CVS Health fired two employees at a Chicago-area store on Monday, just days after a black woman posted a video that she said showed one of them — a white man — calling the police after she tried to use a coupon they believed to be fraudulent.
The drugstore company also said it had apologized to the woman, Camilla Hudson.
In a post with the video on Facebook, Ms. Hudson said that the confrontation involved two managers during her visit to the store on Friday night.
She said she had tried to make a purchase with a coupon mailed to her by the product manufacturer, but a manager said he thought it was fake. Her photo of the coupon showed a December 2018 expiration date and indicated it was good for up to $17.99 toward a personal medical item.
Eventually, she said, the manager walked away, and when she followed him “he ran to the back of the store and slammed a door in my face.” Then, she said, another manager arrived to tell her to leave because he had called the police.
The video shows an employee, who identifies himself to the police as Morry Matson, on the phone describing Ms. Hudson, as his arm shakes.
In a statement, the Chicago Police said officers responded late Friday to a call of an “assault in progress” at the CVS.
“Police were informed that a female was inside the store threatening the staff and refusing to leave,” the statement said, adding that the “victim did not press charges and no police report was filed.”
The episode is among the latest in a string of well-documented encounters captured on video in which a white person calls the police on a black person for what are, at the most, ordinary misunderstandings of daily life. They have drawn anger and public shaming on social media and multiple articles in national news reports.
Among the encounters: a white apartment complex manager who called the police on a black man wearing socks in the complex’s pool; a white woman who called the police on a 8-year-old black girl for selling water; and a white Yale student who called the police on a black graduate student who had fallen asleep in her dorm’s common room. This one followed a similar trajectory.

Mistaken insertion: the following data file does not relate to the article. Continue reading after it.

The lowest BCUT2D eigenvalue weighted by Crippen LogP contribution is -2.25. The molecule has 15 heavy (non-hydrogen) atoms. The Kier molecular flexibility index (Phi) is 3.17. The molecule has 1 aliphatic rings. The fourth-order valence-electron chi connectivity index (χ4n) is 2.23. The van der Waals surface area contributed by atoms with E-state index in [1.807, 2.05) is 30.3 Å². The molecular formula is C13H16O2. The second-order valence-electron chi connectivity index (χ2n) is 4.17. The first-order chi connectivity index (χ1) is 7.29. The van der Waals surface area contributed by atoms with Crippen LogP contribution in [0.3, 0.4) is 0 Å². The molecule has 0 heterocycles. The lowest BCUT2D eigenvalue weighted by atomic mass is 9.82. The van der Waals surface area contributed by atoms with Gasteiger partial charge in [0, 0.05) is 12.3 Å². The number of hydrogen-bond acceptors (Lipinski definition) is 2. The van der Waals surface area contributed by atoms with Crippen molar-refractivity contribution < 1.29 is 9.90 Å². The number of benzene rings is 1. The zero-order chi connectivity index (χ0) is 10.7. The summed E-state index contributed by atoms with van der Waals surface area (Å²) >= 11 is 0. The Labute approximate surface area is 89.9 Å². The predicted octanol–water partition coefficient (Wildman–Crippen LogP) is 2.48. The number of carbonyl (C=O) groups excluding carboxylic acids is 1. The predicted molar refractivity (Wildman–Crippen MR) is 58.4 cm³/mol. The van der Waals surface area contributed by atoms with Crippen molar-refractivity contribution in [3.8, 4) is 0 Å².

“Needless to say,” Ms. Hudson wrote in her Saturday Facebook post, “this is far from over.”
Outrage online and news reports followed. And by Monday, CVS said in a statement that it had “sincerely apologized to Ms. Hudson for her experience” and that after an investigation, “the two colleagues who were involved are no longer employed by CVS Health.”
A spokesman for the company, Mike DeAngelis, said CVS would not identify the pair, but specified that “they were both employed as shift supervisors at the store.”
Neither Ms. Hudson nor Mr. Matson responded to multiple requests for comment on Monday.
Citing a campaign site that has since been removed from the web, The Chicago Sun Times reported that Mr. Matson is running for City Council from the 48th Ward, in the northern part of Chicago.
Officials for the Log Cabin Republicans, an organization representing conservatives who are gay, lesbian, bisexual or transgender, also confirmed Monday that Mr. Matson had been a leader of its Illinois chapter, but added that they had terminated the chapter’s provisional charter after learning of his actions.
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